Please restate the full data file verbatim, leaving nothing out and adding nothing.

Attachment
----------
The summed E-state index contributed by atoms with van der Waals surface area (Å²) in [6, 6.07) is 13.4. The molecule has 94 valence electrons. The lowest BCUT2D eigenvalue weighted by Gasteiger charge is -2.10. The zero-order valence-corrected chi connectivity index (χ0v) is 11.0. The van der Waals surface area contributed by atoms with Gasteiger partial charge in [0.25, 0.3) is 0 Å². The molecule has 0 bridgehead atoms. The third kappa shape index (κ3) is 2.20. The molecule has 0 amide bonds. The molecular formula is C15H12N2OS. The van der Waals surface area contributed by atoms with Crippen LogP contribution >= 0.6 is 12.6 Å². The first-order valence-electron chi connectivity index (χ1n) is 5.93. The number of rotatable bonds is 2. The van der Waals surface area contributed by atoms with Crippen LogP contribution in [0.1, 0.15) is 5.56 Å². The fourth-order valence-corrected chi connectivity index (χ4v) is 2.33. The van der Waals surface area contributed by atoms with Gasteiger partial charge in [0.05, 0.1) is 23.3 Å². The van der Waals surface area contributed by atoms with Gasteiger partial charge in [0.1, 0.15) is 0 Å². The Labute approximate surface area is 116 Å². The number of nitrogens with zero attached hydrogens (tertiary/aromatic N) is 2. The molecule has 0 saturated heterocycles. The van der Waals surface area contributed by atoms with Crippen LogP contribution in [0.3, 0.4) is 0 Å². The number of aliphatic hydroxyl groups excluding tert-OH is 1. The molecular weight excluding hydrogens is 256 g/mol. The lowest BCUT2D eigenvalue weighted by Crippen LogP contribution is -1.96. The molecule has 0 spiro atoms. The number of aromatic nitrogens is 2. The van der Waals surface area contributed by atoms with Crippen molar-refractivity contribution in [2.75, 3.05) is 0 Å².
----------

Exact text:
The summed E-state index contributed by atoms with van der Waals surface area (Å²) in [6, 6.07) is 13.4. The molecule has 94 valence electrons. The lowest BCUT2D eigenvalue weighted by Gasteiger charge is -2.10. The zero-order valence-corrected chi connectivity index (χ0v) is 11.0. The van der Waals surface area contributed by atoms with Gasteiger partial charge in [0.25, 0.3) is 0 Å². The molecule has 0 bridgehead atoms. The third kappa shape index (κ3) is 2.20. The molecule has 0 amide bonds. The molecular formula is C15H12N2OS. The van der Waals surface area contributed by atoms with Crippen LogP contribution >= 0.6 is 12.6 Å². The first-order valence-electron chi connectivity index (χ1n) is 5.93. The number of rotatable bonds is 2. The van der Waals surface area contributed by atoms with Crippen LogP contribution in [0.1, 0.15) is 5.56 Å². The fourth-order valence-corrected chi connectivity index (χ4v) is 2.33. The van der Waals surface area contributed by atoms with Gasteiger partial charge in [0.05, 0.1) is 23.3 Å². The van der Waals surface area contributed by atoms with Gasteiger partial charge in [0.1, 0.15) is 0 Å². The Labute approximate surface area is 116 Å². The number of nitrogens with zero attached hydrogens (tertiary/aromatic N) is 2. The molecule has 0 saturated heterocycles. The van der Waals surface area contributed by atoms with Crippen LogP contribution in [0.3, 0.4) is 0 Å². The number of aliphatic hydroxyl groups excluding tert-OH is 1. The molecular weight excluding hydrogens is 256 g/mol. The lowest BCUT2D eigenvalue weighted by Crippen LogP contribution is -1.96. The molecule has 0 spiro atoms. The number of aromatic nitrogens is 2. The van der Waals surface area contributed by atoms with Crippen molar-refractivity contribution in [2.75, 3.05) is 0 Å².